Climate change is a concern to the global supply chain, necessitating energy conservation, carbon reduction, and disaster prevention. For example, The Electronic Industry Citizenship Coalition (EICC) has also required members’ suppliers to disclose GHG emissions information. TSMC not only discloses its own GHG emissions information each year, but it also assists and requires its suppliers to establish a GHG inventory system and conduct reduction programs. TSMC’s suppliers are required by TSMC to submit GHG emissions and reduction information as an important index of sustainability scoring in its procurement strategy.

To mitigate risks resulting from climate change, TSMC continues to actively carry out energy conservation measures, voluntary perfluorinated compounds (PFC) emission reduction projects, and GHG inventory and verification every year. TSMC has publicly disclosed climate change information every year through the following channels:

TSMC has disclosed GHG emissions and reduction-related information for evaluation by the Dow Jones Sustainability Index every year since 2001.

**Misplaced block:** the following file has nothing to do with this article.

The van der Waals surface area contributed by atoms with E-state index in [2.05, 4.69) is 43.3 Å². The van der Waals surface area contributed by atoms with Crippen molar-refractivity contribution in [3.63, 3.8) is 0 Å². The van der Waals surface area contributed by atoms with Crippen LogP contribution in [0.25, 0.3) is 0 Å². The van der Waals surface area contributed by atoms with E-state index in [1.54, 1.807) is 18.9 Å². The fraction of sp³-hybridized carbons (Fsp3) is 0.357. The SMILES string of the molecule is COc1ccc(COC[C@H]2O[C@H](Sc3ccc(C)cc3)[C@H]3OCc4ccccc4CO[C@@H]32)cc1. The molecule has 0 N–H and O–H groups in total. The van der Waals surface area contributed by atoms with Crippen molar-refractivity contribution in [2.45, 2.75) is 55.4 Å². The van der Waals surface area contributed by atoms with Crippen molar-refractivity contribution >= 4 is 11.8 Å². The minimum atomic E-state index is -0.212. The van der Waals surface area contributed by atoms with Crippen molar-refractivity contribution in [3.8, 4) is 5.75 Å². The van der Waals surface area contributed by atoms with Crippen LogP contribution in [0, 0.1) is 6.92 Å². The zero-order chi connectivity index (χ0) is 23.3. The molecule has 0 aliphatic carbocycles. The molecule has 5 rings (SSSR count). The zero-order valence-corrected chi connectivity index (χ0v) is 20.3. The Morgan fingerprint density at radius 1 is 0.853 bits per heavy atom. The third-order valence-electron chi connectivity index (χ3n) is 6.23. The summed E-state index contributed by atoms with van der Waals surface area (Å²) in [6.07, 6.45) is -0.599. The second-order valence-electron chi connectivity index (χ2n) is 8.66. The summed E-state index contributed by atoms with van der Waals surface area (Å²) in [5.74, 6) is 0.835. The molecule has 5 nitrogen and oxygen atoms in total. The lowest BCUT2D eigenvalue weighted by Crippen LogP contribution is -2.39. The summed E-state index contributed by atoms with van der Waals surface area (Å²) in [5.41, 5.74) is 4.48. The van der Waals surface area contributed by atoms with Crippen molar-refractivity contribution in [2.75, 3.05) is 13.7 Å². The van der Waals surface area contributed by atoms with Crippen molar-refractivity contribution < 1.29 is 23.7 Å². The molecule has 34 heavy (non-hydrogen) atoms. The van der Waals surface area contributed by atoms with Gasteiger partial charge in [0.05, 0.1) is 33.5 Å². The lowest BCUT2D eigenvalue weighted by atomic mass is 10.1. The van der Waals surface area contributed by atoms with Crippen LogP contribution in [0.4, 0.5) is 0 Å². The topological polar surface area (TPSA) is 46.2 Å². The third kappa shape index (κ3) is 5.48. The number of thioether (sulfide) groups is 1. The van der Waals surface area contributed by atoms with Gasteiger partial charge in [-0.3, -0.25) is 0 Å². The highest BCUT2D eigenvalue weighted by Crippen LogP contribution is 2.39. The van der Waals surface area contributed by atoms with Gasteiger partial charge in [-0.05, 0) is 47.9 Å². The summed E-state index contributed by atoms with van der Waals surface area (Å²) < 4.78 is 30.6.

TSMC’s GHG-related information has been disclosed in its CSR report on the Company website annually since 2008. TSMC also provides information to customers and investors upon request.
Since 2005, TSMC has been participating in an annual survey held by the nonprofit Carbon Disclosure Project (CDP), which includes GHG emission and reduction information for all TSMC fabs and subsidiaries.
Since 2006, TSMC follows the ISO 14064-1 standard to conduct a GHG inventory and acquire verification by an accreditation agency every year. TSMC also voluntarily reports GHG inventory data to the Taiwan Environmental Protection Administration (EPA) and the Taiwan Semiconductor Industry Association (TSIA).

Other Risks

Potential Impact and Risks Associated with Sales of Significant Numbers of Shares by TSMC’s Directors, and/or Major Shareholders Who Own 10% or More of TSMC’s Total Outstanding Shares

The value of TSMC shareholders’ investment may be reduced by possible future sales of TSMC shares owned by the major shareholders.

One or more of our existing shareholders may, from time to time, dispose of significant numbers of our common shares or ADSs. For example, the National Development Fund, which owned 6.38% of TSMC’s outstanding shares as of February 28, 2015, has from time to time in the past sold our shares in the form of ADSs in several transactions.